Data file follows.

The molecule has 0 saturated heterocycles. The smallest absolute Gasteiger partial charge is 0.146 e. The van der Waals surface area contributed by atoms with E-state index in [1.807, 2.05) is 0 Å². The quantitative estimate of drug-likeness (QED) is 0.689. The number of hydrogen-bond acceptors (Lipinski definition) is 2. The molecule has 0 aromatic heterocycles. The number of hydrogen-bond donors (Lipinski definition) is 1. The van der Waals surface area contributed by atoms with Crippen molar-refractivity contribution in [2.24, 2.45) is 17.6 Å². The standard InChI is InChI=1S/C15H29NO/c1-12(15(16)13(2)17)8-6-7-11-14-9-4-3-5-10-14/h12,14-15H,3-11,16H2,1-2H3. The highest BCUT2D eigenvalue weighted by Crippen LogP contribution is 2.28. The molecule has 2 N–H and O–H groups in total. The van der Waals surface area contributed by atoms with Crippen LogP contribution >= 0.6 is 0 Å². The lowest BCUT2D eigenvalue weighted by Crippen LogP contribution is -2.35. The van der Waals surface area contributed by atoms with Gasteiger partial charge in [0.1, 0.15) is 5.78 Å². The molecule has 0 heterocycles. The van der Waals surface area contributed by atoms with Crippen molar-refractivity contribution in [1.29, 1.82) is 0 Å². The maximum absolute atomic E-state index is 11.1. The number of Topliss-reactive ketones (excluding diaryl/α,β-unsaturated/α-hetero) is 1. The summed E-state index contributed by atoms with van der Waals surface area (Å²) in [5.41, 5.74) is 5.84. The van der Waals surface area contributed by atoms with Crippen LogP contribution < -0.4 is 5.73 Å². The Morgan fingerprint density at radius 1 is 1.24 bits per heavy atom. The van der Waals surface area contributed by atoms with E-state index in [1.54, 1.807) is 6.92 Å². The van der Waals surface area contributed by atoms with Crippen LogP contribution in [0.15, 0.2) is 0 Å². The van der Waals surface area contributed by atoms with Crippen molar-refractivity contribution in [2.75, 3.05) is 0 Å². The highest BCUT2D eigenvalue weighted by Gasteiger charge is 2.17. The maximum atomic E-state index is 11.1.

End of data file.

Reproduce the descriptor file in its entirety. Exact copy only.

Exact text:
The molecule has 0 saturated heterocycles. The smallest absolute Gasteiger partial charge is 0.146 e. The van der Waals surface area contributed by atoms with E-state index in [1.807, 2.05) is 0 Å². The quantitative estimate of drug-likeness (QED) is 0.689. The number of hydrogen-bond acceptors (Lipinski definition) is 2. The molecule has 0 aromatic heterocycles. The number of hydrogen-bond donors (Lipinski definition) is 1. The van der Waals surface area contributed by atoms with Crippen molar-refractivity contribution in [2.24, 2.45) is 17.6 Å². The standard InChI is InChI=1S/C15H29NO/c1-12(15(16)13(2)17)8-6-7-11-14-9-4-3-5-10-14/h12,14-15H,3-11,16H2,1-2H3. The highest BCUT2D eigenvalue weighted by Crippen LogP contribution is 2.28. The molecule has 2 N–H and O–H groups in total. The van der Waals surface area contributed by atoms with Crippen LogP contribution >= 0.6 is 0 Å². The lowest BCUT2D eigenvalue weighted by Crippen LogP contribution is -2.35. The van der Waals surface area contributed by atoms with Gasteiger partial charge in [0.1, 0.15) is 5.78 Å². The molecule has 0 heterocycles. The van der Waals surface area contributed by atoms with Crippen molar-refractivity contribution in [1.29, 1.82) is 0 Å². The maximum absolute atomic E-state index is 11.1. The number of Topliss-reactive ketones (excluding diaryl/α,β-unsaturated/α-hetero) is 1. The summed E-state index contributed by atoms with van der Waals surface area (Å²) in [5.41, 5.74) is 5.84. The van der Waals surface area contributed by atoms with Crippen LogP contribution < -0.4 is 5.73 Å². The Morgan fingerprint density at radius 1 is 1.24 bits per heavy atom. The van der Waals surface area contributed by atoms with E-state index in [1.54, 1.807) is 6.92 Å². The van der Waals surface area contributed by atoms with Crippen LogP contribution in [0.15, 0.2) is 0 Å². The van der Waals surface area contributed by atoms with Crippen molar-refractivity contribution in [2.75, 3.05) is 0 Å². The highest BCUT2D eigenvalue weighted by Gasteiger charge is 2.17. The maximum atomic E-state index is 11.1.